無 Thoughts on Joshu’s Dog

The first koan most beginning students are given is Joshu’s Dog: two monks were arguing about whether or not the dog has Buddha-nature. Unable to reach an agreement, they decided to ask their Roshi, Joshu. Joshu looked at them and grunted “Mu!”

A koan is not so much to be understood as it is to be grasped, and that is a matter strictly between the student and the Roshi or Sensei. And so while an intellectual analysis can be helpful it is not the same thing as grasping the koan. This, for what it is worth, is my understanding.

To begin with, this “Mu” is untranslatable into English, because it is not really a word since it has no independent meaning. Rather it is what linguists call a negating particle, because it turns a positive statement into a negative. Some Indo-European languages have such a thing. Russian is a good example. But, alas, English does not. At least formal English does not. Perhaps the very informal version of English that allows double negatives has something similar, as in “He don’t know nuthin’.” So how are we to understand Joshu?

At one level, he appears to be agreeing with one of the monks that the dog has no Buddha-nature. But how could that be? A basic Buddhist teaching is that the only thing that is real is Buddha-nature. So either the dog is not real, or it must have (or is nothing but) Buddha-nature. Surely Joshu knew that perfectly well. So what is he saying to his monks?

I ask myself what it is that Joshu is Mu-ing. Is it that basic Buddhist doctrine? Seems unlikely to me. What then is it? Let’s go back to those hapless monks. Seems to me they are falling into an unfortunate dualism on at least two levels. First they are assuming that one of them must be right and the other wrong. Dualism. But suppose right and wrong are both equally beside the point. Suppose being right is irrelevant. What then? Mu!

Now, consider the two monks separately. The one who claims that the dog does not have Buddha-nature clearly thinks that there is Buddha-nature and there is the dog, two different things. Dualism. What about the other, the one who says that the dog has Buddha-nature? This monk also assumes that there is a distinction. Why? Because to have something that thing must be different whatever it is that has it. I have an eye; I have a nose; I have a house; I even have a lovely little dog. They are all different from me. But I do not have myself; I am myself. So both monks are assuming there is a distinction between the dog and Buddha-nature. Dualism. But suppose there is no such distinction. Suppose the dog and Buddha-nature are the same thing. What then? Mu!

I suggest that Joshu is mu-ing the whole argument as pointless, not an effective means of achieving Enlightenment. Forget about right and wrong. Forget about the dog. Forget about the monks. Forget everything but Mu. And learn to Mu whatever appears to be this and that. In fact, Mu even Mu.

Into my own pond,
Old Bashō’s frog—
Plop!

To Honor the Dishonorable

There is a problem I have been wrestling with for many years. One of the refrains I hear over and over among people working for racial reconciliation is the necessity of honoring the ancestors and the insistence that the ancestors are helping us in our work, especially in the unraveling the intricacies of enslavement and its genetic and cultural legacy.

Well, let me tell you a little about my ancestors. The earliest any of them arrived in the New World was 1609, when a young ship’s carpenter’s apprentice named John Powell arrived in Jamestown aboard the Swallow. Thus began my mother’s family history. The first Collier, Isaac Collier, arrived in York County, Virginia about 1655, and just about the first thing he did was to establish a plantation. His grandson, Charles Collier, purchased 350 acres nearby in what is now part of Langley/NASA and established his own plantation there. I am directly descended from this Charles Collier.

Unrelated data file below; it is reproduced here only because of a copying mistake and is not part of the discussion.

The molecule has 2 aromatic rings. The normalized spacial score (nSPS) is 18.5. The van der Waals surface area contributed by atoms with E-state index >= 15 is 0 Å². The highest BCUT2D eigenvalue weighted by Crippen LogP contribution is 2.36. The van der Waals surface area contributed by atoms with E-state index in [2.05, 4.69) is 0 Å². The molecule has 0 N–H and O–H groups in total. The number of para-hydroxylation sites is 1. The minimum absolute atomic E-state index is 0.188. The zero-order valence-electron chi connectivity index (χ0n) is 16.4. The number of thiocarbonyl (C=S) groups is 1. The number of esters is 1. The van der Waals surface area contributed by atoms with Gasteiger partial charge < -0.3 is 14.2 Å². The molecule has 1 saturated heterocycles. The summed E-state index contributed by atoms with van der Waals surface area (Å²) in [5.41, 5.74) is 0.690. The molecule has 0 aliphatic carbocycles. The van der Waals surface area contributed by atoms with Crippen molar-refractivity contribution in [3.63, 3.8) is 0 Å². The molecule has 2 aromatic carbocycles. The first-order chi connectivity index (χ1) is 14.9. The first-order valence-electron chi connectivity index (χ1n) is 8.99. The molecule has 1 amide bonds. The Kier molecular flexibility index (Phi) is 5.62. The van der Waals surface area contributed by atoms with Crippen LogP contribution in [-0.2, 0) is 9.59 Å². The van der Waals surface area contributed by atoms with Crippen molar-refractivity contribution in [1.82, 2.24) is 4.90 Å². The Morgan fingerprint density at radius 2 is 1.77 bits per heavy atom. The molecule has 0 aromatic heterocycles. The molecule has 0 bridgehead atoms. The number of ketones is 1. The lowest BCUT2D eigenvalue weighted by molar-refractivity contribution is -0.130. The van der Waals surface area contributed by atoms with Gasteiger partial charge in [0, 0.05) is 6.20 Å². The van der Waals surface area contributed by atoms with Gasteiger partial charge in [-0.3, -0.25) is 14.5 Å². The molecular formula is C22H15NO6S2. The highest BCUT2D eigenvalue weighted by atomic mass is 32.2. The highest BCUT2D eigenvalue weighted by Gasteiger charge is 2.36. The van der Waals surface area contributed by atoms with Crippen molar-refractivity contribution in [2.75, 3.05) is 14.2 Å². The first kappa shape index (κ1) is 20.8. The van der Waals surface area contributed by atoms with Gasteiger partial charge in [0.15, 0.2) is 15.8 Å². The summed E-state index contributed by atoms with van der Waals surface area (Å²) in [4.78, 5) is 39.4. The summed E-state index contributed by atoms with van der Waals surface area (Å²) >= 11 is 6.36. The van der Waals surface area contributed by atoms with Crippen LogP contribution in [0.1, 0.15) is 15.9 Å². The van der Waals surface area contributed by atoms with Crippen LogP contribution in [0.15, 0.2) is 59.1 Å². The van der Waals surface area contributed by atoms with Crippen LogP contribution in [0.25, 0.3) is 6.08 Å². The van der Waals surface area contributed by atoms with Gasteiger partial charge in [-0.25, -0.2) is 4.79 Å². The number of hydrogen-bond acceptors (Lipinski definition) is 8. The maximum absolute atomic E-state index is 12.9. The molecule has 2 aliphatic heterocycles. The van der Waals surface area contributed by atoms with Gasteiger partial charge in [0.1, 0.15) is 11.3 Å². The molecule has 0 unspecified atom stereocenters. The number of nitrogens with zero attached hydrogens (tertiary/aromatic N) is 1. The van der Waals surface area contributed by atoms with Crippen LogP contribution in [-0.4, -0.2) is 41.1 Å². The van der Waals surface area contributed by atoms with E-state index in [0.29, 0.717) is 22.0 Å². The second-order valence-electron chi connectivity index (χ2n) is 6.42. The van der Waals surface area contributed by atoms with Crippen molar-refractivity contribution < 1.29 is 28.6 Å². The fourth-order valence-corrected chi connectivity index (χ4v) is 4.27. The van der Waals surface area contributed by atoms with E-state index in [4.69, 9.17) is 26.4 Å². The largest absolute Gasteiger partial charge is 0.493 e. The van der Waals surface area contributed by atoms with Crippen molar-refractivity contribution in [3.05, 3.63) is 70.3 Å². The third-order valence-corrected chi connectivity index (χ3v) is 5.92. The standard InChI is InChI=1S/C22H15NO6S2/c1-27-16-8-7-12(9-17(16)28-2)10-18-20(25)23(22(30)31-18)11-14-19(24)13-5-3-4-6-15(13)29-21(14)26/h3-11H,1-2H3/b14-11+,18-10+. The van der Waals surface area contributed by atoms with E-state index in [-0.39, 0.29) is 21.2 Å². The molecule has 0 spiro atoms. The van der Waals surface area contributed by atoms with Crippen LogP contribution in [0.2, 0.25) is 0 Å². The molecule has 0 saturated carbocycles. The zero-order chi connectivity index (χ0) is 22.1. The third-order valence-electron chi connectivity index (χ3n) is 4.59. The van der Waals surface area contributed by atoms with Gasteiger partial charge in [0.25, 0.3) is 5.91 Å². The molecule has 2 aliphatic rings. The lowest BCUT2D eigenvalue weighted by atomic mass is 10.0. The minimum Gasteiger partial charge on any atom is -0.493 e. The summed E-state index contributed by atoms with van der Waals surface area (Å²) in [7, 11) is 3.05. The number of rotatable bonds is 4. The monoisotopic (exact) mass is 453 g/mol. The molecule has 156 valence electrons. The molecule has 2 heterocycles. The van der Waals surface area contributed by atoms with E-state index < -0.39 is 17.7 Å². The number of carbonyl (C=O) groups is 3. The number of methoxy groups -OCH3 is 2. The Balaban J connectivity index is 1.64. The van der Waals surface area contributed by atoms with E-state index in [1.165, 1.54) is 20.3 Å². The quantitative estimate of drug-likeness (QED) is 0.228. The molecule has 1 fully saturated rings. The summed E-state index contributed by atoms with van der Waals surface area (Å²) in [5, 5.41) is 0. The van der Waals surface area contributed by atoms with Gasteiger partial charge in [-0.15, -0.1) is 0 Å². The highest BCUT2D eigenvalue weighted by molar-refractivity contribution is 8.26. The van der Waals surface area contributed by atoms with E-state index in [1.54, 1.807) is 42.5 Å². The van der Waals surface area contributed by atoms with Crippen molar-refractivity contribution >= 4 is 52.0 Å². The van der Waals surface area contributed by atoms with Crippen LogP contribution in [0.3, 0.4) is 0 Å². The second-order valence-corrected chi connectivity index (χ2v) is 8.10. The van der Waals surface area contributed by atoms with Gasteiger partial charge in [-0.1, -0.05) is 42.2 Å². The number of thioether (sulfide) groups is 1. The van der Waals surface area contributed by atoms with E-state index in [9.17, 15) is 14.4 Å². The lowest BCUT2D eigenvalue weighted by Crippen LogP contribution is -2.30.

The Colliers enslaved Africans and African Americans from the very beginning until Emancipation in 1865, and my grandfather’s cousin was actively involved in Jim Crow activity in the 1920s. As far as I can tell for sure, the Powells did not hold anyone in slavery until the late 18th or early 19th century. Benjamin Powell, my 4th great grandfather willed several enslaved people to his son, George Cader Powell, in 1833. And somewhere along this line, some Sub-Saharan genes entered my gene pool.

The legacy of this slaveholding is a line of racism running through my family. The most virulent post-Emancipation racists that I have actually encountered were my paternal grandmother and an uncle by marriage, but I have no reason to believe that the others, all of whom benefitted from both slavery and Jim Crow laws and practices, did not share some degree of this racism. The first people of whom I am sure fought against it were my parents. Yet, of course, they had an enormous uphill battle and never completely overcame the racism they grew up with.

And here is my problem. My ancestors were not honorable people. One was so cruel that his enslaved people rose up and murdered him, slowly to insure that he suffered. So how do I honor these dishonorable ancestors, these ancestors whom I see as undeserving of honor? How does one honor the dishonorable?

Last night a solution to the problem occurred to me. Anne and I were watching the film “Amistad” for about the third time. Shortly before the hearing before the Supreme Court, Cinque speaks eloquently about his ancestors, and says that the line of his ancestors all the way back will stand with him and help as they can because he is the culmination of their line. They act in history through him, and they are honored by his honorable actions and life.

And there is my answer. My ancestors’ crimes against humanity (and what else is slavery but a crime against humanity?) cry out for redress, for atonement, for being set to rest. When I was very young and she was very old, I met that last living person to have been enslaved by my family. She died in 1961 “about 100 years old”. And so neither my ancestors nor the people they enslaved are still living. So how can these crimes be atoned for? And by whom?